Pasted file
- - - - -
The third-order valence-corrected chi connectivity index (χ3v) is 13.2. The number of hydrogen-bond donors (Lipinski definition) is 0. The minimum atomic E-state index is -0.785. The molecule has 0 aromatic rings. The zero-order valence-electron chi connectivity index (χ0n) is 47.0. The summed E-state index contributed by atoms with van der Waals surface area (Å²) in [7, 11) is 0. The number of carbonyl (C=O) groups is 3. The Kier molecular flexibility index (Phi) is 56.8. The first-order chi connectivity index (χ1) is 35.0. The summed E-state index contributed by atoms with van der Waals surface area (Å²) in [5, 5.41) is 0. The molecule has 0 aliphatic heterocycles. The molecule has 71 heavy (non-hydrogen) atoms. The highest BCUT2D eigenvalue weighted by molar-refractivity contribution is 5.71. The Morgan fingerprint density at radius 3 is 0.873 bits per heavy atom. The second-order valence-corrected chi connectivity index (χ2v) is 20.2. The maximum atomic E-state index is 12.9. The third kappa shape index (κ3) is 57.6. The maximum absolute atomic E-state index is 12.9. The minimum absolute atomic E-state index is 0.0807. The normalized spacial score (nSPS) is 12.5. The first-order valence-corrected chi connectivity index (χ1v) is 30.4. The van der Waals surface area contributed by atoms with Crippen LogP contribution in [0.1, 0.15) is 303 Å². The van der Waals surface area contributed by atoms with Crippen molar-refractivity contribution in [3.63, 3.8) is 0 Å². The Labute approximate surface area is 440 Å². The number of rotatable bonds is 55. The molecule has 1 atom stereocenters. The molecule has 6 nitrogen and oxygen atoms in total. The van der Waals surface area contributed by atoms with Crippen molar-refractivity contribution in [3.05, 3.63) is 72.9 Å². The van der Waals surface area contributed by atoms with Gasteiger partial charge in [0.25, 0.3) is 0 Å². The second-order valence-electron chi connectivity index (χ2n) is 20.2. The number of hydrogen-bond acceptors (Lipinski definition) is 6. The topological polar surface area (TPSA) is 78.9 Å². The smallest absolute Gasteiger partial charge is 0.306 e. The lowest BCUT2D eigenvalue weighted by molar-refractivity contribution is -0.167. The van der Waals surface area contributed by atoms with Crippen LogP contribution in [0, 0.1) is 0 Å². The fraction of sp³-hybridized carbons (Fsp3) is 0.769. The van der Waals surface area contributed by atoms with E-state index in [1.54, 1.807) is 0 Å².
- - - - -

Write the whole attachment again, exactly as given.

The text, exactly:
The third-order valence-corrected chi connectivity index (χ3v) is 13.2. The number of hydrogen-bond donors (Lipinski definition) is 0. The minimum atomic E-state index is -0.785. The molecule has 0 aromatic rings. The zero-order valence-electron chi connectivity index (χ0n) is 47.0. The summed E-state index contributed by atoms with van der Waals surface area (Å²) in [7, 11) is 0. The number of carbonyl (C=O) groups is 3. The Kier molecular flexibility index (Phi) is 56.8. The first-order chi connectivity index (χ1) is 35.0. The summed E-state index contributed by atoms with van der Waals surface area (Å²) in [5, 5.41) is 0. The molecule has 0 aliphatic heterocycles. The molecule has 71 heavy (non-hydrogen) atoms. The highest BCUT2D eigenvalue weighted by molar-refractivity contribution is 5.71. The Morgan fingerprint density at radius 3 is 0.873 bits per heavy atom. The second-order valence-corrected chi connectivity index (χ2v) is 20.2. The maximum atomic E-state index is 12.9. The third kappa shape index (κ3) is 57.6. The maximum absolute atomic E-state index is 12.9. The minimum absolute atomic E-state index is 0.0807. The normalized spacial score (nSPS) is 12.5. The first-order valence-corrected chi connectivity index (χ1v) is 30.4. The van der Waals surface area contributed by atoms with Crippen LogP contribution in [0.1, 0.15) is 303 Å². The van der Waals surface area contributed by atoms with Crippen molar-refractivity contribution in [3.63, 3.8) is 0 Å². The Labute approximate surface area is 440 Å². The number of rotatable bonds is 55. The molecule has 1 atom stereocenters. The molecule has 6 nitrogen and oxygen atoms in total. The van der Waals surface area contributed by atoms with Crippen molar-refractivity contribution in [3.05, 3.63) is 72.9 Å². The van der Waals surface area contributed by atoms with Gasteiger partial charge in [0.25, 0.3) is 0 Å². The second-order valence-electron chi connectivity index (χ2n) is 20.2. The number of hydrogen-bond acceptors (Lipinski definition) is 6. The topological polar surface area (TPSA) is 78.9 Å². The smallest absolute Gasteiger partial charge is 0.306 e. The lowest BCUT2D eigenvalue weighted by molar-refractivity contribution is -0.167. The van der Waals surface area contributed by atoms with Crippen LogP contribution in [0, 0.1) is 0 Å². The fraction of sp³-hybridized carbons (Fsp3) is 0.769. The van der Waals surface area contributed by atoms with E-state index in [1.54, 1.807) is 0 Å².